* Based upon the September 1st discussion, if both sides agree to put $1 million each per year on the table for overall compensation (let’s leave out the retirement benefit for now), then we are only $250,000 apart for the 2012 season. We are also asking for yearly increase in overall compensation of about $1 million per year (just like the 2006 CBA) over the next five years. The NFL wants yearly increases to average less than $500,000 per year over the next seven years.

* The retirement benefits issue is a lot more complicated. Here are the FACTS about the League’s proposal:

* The NFL paid into our pension plan $5 million per year from 2001 to 2005, and $5.3 million every year between 2006 and 2011, with the exception of 2010, when they paid $6.3 million.

* By the League’s own calculations, ending our current DB benefit today would cost them $5 million per year for several years but declines to $0 by 2016.


* The NFL’s modified 401(k) DC plan proposal cuts their contribution from over $40,000 per year per official under our existing DB plan to only $12,750 in 2012 ($1.6 million in total) and rises to only $18,250 by 2018 ($2.3 million in total).


* Here are the FACTS about the NFLRA’s current retirement benefits proposal:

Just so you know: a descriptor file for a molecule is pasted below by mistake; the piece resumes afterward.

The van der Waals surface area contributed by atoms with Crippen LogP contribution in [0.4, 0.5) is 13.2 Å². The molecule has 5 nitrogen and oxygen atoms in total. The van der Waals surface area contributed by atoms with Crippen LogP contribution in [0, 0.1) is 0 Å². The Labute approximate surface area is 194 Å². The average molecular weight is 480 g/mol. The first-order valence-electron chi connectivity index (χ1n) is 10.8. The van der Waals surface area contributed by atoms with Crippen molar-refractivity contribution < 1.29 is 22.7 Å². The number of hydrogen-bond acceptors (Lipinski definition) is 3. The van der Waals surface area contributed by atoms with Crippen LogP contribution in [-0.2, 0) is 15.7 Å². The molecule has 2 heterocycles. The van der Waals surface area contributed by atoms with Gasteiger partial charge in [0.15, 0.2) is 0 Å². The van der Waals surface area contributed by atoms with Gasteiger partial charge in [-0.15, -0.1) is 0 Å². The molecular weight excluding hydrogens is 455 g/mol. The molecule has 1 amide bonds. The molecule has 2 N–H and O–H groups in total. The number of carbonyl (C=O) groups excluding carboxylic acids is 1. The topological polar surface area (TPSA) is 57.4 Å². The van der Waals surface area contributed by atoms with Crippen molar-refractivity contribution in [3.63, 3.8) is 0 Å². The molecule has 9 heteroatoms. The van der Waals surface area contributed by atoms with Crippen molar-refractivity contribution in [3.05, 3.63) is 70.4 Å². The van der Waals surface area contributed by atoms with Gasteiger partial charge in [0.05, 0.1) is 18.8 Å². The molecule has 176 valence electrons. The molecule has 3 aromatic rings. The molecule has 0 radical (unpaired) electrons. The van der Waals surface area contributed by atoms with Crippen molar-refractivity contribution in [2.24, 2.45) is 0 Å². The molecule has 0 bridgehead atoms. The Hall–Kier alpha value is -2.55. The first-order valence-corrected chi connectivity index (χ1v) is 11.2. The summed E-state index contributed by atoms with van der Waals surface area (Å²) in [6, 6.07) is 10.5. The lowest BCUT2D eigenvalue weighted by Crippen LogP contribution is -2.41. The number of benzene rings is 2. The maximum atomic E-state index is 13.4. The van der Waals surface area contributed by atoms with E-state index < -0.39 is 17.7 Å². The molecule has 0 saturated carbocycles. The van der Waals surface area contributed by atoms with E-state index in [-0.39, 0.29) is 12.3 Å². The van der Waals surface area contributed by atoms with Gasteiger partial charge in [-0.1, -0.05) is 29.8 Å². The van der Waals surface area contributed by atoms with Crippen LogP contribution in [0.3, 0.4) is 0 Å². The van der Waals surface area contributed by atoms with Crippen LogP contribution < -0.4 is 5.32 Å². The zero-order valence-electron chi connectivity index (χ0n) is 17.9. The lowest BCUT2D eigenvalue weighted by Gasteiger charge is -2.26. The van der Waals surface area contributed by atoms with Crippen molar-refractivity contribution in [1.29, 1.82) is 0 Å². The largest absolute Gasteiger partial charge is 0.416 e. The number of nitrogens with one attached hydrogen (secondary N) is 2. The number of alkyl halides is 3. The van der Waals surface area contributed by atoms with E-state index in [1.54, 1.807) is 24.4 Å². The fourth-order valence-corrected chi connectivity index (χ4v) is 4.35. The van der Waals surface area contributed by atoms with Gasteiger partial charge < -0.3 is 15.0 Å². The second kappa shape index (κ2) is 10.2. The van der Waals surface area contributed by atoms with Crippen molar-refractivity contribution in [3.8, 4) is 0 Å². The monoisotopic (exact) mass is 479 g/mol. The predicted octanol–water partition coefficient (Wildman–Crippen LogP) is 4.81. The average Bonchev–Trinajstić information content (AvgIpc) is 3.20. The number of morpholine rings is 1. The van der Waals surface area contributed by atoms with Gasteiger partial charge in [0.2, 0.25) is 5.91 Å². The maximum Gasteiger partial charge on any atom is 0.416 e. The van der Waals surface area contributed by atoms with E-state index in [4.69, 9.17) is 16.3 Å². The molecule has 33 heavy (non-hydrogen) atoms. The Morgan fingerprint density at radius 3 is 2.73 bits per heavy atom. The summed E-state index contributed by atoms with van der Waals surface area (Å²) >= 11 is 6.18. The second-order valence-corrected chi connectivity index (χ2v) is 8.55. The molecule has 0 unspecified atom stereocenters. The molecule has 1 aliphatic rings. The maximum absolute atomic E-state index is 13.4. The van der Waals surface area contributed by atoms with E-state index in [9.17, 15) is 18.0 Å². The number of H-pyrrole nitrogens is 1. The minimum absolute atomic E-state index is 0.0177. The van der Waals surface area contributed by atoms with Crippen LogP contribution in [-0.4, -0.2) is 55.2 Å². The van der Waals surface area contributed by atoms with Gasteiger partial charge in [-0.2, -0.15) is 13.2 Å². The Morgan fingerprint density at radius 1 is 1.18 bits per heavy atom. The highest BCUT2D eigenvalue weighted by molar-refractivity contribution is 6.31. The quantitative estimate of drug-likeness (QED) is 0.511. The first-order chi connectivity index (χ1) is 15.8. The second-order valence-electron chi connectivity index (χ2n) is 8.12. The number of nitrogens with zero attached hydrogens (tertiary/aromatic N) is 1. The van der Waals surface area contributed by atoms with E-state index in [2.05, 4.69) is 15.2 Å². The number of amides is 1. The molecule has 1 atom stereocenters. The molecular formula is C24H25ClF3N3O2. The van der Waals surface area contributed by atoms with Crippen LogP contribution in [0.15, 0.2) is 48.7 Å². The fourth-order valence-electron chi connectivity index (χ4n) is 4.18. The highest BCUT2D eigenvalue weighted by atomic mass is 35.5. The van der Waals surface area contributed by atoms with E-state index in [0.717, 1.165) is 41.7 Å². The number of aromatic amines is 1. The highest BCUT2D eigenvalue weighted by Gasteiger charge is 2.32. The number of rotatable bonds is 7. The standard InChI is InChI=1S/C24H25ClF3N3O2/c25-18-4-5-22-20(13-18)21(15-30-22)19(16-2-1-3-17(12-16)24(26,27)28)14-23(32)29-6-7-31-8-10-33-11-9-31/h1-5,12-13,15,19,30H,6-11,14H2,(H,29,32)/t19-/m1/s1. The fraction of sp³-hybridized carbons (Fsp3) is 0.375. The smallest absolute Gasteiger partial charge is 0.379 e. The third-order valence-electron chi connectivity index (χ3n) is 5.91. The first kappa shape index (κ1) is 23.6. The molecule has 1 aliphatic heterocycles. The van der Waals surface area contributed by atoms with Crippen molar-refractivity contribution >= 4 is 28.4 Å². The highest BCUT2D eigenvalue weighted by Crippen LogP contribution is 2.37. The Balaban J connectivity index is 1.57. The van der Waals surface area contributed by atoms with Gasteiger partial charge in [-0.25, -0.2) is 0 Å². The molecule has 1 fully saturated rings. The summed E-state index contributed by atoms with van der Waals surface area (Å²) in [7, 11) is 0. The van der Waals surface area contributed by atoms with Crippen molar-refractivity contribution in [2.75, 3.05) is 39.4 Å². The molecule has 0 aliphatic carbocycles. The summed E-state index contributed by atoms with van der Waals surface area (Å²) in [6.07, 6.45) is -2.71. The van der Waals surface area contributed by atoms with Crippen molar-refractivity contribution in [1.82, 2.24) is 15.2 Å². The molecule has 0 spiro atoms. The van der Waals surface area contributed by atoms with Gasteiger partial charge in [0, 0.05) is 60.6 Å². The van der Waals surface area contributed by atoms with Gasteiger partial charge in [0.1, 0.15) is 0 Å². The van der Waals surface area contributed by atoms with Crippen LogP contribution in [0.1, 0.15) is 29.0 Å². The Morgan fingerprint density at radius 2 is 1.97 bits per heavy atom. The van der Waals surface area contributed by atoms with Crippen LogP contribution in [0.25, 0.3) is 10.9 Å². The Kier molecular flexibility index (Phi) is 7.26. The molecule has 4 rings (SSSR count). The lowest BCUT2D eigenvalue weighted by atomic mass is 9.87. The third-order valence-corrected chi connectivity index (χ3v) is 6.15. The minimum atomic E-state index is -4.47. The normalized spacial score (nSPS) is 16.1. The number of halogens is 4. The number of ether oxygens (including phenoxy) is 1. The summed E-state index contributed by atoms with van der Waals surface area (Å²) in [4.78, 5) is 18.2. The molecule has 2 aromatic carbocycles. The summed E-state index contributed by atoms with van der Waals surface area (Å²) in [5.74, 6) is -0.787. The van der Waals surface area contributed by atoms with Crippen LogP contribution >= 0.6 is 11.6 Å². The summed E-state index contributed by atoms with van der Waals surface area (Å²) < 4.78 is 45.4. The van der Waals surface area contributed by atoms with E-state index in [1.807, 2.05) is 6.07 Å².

* Keep the current DB plan for those officials now on staff, and raise the monthly benefits by $55 per month (less than the 2006 CBA amount)

* All new hires would come on board under the League’s proposed DC plan, which would involve an NFL contribution amount of $38,500 per year for each new official.

* When you do the math, the total cost of the NFLRA split system retirement proposal is estimated at around $7 million in 2012 (about the same cost as the NFL’s proposal), and the annual cost to the NFL would decline over time to around $5 million per year (almost the same amount the League has spent every year on our current DB plan over the past 10 years).

SUMMARY: All of this comes within the context of a reported 50% increase in NFL revenues from 2006 to 2012 and another huge increase beginning in 2014 with the new TV contracts. How can what we are asking for seem unfair in the world of NFL economics? If we got EVERYTHING we are asking for (that would cost each team less than $100,000 per year), we would still be getting less than we got in the 2006 CBA.

The NFLRA Negotiating Committee remains willing to meet with the League to discuss and reach a middle ground on a new CBA so we can get back on the field. Our goal is to reach a fair agreement for both sides, like it was done in 2006.

awilson@baltsun.com